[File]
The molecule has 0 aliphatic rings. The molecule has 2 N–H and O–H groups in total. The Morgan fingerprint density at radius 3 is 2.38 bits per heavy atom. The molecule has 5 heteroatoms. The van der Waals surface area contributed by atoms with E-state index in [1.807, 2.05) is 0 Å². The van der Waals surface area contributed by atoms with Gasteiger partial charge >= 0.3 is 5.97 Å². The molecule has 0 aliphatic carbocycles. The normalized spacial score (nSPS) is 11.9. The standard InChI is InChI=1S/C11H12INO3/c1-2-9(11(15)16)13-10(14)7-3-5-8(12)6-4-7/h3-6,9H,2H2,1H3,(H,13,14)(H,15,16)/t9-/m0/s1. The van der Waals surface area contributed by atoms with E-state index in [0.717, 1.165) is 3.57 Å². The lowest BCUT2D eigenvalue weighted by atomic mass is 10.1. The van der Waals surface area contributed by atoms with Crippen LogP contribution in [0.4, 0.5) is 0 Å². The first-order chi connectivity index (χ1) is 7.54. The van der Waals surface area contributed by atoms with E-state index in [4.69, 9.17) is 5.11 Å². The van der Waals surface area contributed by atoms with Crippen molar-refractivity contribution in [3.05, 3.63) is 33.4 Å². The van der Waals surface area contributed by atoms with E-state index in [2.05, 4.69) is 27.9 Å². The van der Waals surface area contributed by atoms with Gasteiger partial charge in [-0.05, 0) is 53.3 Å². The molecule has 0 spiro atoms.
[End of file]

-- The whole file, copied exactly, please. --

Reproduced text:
The molecule has 0 aliphatic rings. The molecule has 2 N–H and O–H groups in total. The Morgan fingerprint density at radius 3 is 2.38 bits per heavy atom. The molecule has 5 heteroatoms. The van der Waals surface area contributed by atoms with E-state index in [1.807, 2.05) is 0 Å². The van der Waals surface area contributed by atoms with Gasteiger partial charge >= 0.3 is 5.97 Å². The molecule has 0 aliphatic carbocycles. The normalized spacial score (nSPS) is 11.9. The standard InChI is InChI=1S/C11H12INO3/c1-2-9(11(15)16)13-10(14)7-3-5-8(12)6-4-7/h3-6,9H,2H2,1H3,(H,13,14)(H,15,16)/t9-/m0/s1. The van der Waals surface area contributed by atoms with E-state index in [0.717, 1.165) is 3.57 Å². The lowest BCUT2D eigenvalue weighted by atomic mass is 10.1. The van der Waals surface area contributed by atoms with Crippen LogP contribution in [0.4, 0.5) is 0 Å². The first-order chi connectivity index (χ1) is 7.54. The van der Waals surface area contributed by atoms with E-state index in [4.69, 9.17) is 5.11 Å². The van der Waals surface area contributed by atoms with Crippen molar-refractivity contribution in [3.05, 3.63) is 33.4 Å². The van der Waals surface area contributed by atoms with E-state index in [2.05, 4.69) is 27.9 Å². The van der Waals surface area contributed by atoms with Gasteiger partial charge in [-0.05, 0) is 53.3 Å². The molecule has 0 spiro atoms.